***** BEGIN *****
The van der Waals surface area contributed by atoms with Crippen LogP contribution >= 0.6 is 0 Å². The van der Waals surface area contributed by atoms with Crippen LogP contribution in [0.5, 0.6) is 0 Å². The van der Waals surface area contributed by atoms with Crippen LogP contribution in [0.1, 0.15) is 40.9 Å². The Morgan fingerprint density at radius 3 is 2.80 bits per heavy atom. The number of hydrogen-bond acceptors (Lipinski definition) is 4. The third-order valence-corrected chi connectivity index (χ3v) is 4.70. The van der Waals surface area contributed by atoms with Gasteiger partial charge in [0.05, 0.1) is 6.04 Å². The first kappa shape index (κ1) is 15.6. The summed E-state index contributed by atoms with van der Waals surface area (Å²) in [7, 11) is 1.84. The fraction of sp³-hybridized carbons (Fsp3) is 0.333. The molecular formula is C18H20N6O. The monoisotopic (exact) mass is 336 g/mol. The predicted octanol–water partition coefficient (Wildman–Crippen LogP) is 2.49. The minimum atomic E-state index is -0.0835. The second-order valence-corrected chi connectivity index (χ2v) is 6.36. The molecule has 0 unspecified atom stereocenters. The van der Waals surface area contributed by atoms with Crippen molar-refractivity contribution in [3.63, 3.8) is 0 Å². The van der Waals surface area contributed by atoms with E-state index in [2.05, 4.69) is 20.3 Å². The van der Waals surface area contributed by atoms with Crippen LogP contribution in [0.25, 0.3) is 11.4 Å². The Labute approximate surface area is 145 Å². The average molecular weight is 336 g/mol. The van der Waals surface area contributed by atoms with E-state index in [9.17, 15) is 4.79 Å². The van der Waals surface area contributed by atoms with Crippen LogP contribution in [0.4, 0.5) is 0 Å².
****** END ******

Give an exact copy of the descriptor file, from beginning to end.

The van der Waals surface area contributed by atoms with Crippen LogP contribution >= 0.6 is 0 Å². The van der Waals surface area contributed by atoms with Crippen LogP contribution in [0.5, 0.6) is 0 Å². The van der Waals surface area contributed by atoms with Crippen LogP contribution in [0.1, 0.15) is 40.9 Å². The Morgan fingerprint density at radius 3 is 2.80 bits per heavy atom. The number of hydrogen-bond acceptors (Lipinski definition) is 4. The third-order valence-corrected chi connectivity index (χ3v) is 4.70. The van der Waals surface area contributed by atoms with Gasteiger partial charge in [0.05, 0.1) is 6.04 Å². The first kappa shape index (κ1) is 15.6. The summed E-state index contributed by atoms with van der Waals surface area (Å²) in [7, 11) is 1.84. The fraction of sp³-hybridized carbons (Fsp3) is 0.333. The molecular formula is C18H20N6O. The monoisotopic (exact) mass is 336 g/mol. The predicted octanol–water partition coefficient (Wildman–Crippen LogP) is 2.49. The minimum atomic E-state index is -0.0835. The second-order valence-corrected chi connectivity index (χ2v) is 6.36. The molecule has 0 unspecified atom stereocenters. The van der Waals surface area contributed by atoms with Crippen molar-refractivity contribution in [3.63, 3.8) is 0 Å². The van der Waals surface area contributed by atoms with E-state index in [2.05, 4.69) is 20.3 Å². The van der Waals surface area contributed by atoms with Crippen LogP contribution in [0.25, 0.3) is 11.4 Å². The Labute approximate surface area is 145 Å². The average molecular weight is 336 g/mol. The van der Waals surface area contributed by atoms with E-state index in [9.17, 15) is 4.79 Å². The van der Waals surface area contributed by atoms with Crippen LogP contribution in [0.4, 0.5) is 0 Å².